Single cell analysis – ready to make an impact on personalised healthcare?

Sowmiya Moorthie

10 November 2017

Single cell analysis (SCA) is the application of ‘omics technologies - genomics, proteomic and transcriptomics  - to an individual cell, as opposed to whole populations of cells or tissue samples. Conventional molecular assays in research or medicine tend to work at the population level.

Single cell analysis - hot or not? View the infographic 

For example, a cheek swab will allow collection of a population of cells from which DNA is extracted for analysis; consequently the DNA is an amalgamation of DNA from all the cells in the sample. In single cell analysis, special techniques are used to isolate individual cells before DNA, RNA or proteins are extracted for analysis. The material analysed is therefore specific to an individual cell.

What’s so useful about analysing single cells?

No two human cells (even the same cell types from the same individual) are exactly alike. There are subtle differences in intrinsic cellular factors (such as which genes are active or silent at a given point in time), and responses to external factors such as environmental challenges. This variability can influence individual cell fate, which in turn can impact on disease development and progression. The classic example is cancer, where a single cell can evolve into a cancerous cell and lead to the formation of a malignant tumour, itself composed of a heterogeneous (non-identical) population of cells.

As most conventional molecular assays in research or medicine tend to be conducted on a population of cells, these methods do not have capacity to identify rare cell types or individual cell-specific biomarkers linked to disease. SCA can potentially allow:

  • Precise molecular differentiation between cells that are pathogenic or ’normal‘ at the cellular level (e.g. those isolated from embryos)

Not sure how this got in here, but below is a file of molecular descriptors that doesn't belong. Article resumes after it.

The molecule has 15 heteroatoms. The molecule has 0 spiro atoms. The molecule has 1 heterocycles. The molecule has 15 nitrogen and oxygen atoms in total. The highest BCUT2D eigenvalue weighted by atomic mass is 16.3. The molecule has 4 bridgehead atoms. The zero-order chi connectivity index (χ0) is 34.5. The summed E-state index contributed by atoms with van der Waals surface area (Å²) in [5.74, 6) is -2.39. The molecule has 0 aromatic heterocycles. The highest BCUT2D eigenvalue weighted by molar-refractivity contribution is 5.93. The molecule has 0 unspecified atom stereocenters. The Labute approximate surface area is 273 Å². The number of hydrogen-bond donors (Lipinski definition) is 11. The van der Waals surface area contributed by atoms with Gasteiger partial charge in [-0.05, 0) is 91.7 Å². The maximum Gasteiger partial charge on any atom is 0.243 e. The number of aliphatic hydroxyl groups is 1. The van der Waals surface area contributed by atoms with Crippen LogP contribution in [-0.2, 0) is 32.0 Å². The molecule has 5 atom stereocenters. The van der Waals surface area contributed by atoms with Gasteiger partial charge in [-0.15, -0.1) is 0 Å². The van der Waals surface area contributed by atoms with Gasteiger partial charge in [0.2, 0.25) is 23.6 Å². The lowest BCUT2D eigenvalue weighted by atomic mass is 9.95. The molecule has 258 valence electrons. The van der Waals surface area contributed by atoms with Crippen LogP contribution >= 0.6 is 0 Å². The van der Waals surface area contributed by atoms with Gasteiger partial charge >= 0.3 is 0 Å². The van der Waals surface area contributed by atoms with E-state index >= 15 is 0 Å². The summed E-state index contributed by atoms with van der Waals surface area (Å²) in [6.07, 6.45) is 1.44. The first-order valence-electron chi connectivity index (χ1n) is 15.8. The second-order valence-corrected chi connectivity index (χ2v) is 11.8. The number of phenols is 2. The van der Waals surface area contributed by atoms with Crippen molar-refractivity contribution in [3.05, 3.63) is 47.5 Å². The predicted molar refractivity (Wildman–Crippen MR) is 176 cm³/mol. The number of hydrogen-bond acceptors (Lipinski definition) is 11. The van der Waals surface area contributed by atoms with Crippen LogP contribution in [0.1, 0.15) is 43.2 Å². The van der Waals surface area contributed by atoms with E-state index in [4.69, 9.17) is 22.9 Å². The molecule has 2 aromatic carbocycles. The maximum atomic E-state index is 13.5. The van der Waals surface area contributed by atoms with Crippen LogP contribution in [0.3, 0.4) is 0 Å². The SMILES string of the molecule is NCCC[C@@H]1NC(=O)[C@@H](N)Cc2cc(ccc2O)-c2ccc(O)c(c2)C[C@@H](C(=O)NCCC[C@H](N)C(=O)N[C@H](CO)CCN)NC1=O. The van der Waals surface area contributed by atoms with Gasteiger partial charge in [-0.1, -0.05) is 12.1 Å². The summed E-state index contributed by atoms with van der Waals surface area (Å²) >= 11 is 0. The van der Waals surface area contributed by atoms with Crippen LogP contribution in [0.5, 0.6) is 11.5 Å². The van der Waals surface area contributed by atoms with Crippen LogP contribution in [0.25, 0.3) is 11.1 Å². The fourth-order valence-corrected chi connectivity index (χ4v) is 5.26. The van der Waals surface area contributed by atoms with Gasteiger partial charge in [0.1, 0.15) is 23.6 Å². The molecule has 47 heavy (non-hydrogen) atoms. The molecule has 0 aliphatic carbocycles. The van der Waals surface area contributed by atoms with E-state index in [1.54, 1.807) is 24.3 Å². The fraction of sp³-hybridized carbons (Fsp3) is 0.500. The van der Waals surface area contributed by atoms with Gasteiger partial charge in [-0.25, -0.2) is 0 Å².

• Identify rare events and rare cells types associated with disease (e.g. cancer or microbial cells that may be pathogenic)
  • As the technique is applied to a minimal number of cells, it may have practical advantages in screening and diagnosis of disease where there are limitations in the amount of sample available (e.g. non-invasive prenatal testing where there may be very few fetal cells in the sample available for testing, testing cells from small biopsies or early IVF embryos) 

How useful is it currently?

Research is burgeoning in this area, and single cell analysis has been applied in a research context to fields such as cancer, reproductive health, immunology, neurology, drug discovery, stem cells and metagenomics. The main focus of activity is single cell sequencing, especially in relation to cancer. Although currently there are no applications ready for use in healthcare, promising areas of interest are:

Pre-implantation genetic diagnosis (PGD): Single cell genomics could widen the scope of genomic analysis undertaken in the context of IVF, allowing diagnosis of specific genetic disorders and enabling a standard approach for detection of a number of types of genomic variation.

Cancer: SCA has been used to gain a better understanding of clonal evolution and diversity in primary tumours. The focus has now shifted to applying SCA to circulating tumour cells.